The third visit was for the delivery of the prosthesis. Only slight occlusal adjustments were needed, and no adjustments were made on the borders or the intaglio of the denture. When the patient returned for a postinsertion follow-up, she had no sore spots and no additional adjustments were needed. This was presumably due to the lack of polymerization shrinkage, which is a distinct advantage of milled dentures. The patient was happy with the esthetics and fit (Figure 11).


Providing traditional dentures requires five visits and at least 4 hours of chairtime for fabrication, with each step having the potential to introduce some measure of inaccuracy. Rudd12 listed 243 opportunities for errors in the fabrication of a removable partial denture. With digital dentures, all records are taken in the first visit. Theoretically, fewer steps mean fewer risks for mistakes and a shorter treatment time. The first visit typically requires approximately 45 to 90 minutes. The second visit is short; because of the accuracy of the fit of the try-in, speech, esthetics, and function can be easily verified, and any changes can usually be corrected relatively easily. In addition, the delivery visit is typically briefer than with traditional dentures. Overall, less chairtime is beneficial for the patient, dentist, and practice.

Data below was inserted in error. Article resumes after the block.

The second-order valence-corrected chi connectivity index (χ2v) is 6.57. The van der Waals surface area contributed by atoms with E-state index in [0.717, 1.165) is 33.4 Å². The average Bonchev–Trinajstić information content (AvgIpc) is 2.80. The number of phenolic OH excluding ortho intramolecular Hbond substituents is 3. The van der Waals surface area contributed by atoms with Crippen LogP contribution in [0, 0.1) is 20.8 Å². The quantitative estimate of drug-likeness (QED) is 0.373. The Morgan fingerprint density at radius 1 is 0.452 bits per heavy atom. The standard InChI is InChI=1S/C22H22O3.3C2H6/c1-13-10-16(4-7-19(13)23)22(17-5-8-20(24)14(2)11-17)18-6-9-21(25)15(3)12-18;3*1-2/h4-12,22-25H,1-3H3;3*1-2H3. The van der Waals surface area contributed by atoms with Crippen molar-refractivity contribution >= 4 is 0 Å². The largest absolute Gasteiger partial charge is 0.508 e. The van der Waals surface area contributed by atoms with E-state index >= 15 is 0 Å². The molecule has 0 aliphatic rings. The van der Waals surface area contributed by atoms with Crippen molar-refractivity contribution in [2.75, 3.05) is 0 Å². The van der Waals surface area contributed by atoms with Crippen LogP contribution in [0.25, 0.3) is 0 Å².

Even with partially automated systems on the market—for example, the base is 3D printed and the denture teeth are digitally placed in wax—more accurate results can be achieved, with reports of reset rates being less than half compared with those of conventional dentures.13


Digital methods have revolutionized denture delivery. Not only are the procedures easier for the dentist, but they produce more accurate results. Also, less chairtime translates into higher productivity. Without having to resort to the tedious methods learned in dental school, younger dentists will be able to provide dentures for more patients, and established dentists will find offering dentures to be more profitable and enjoyable.


Dr. Furuyama is a consultant for and has received honorarium from Whole You, Inc.

About The Author:

Jean G. Furuyama, DDS, FAGD
Private Practice
New York, New York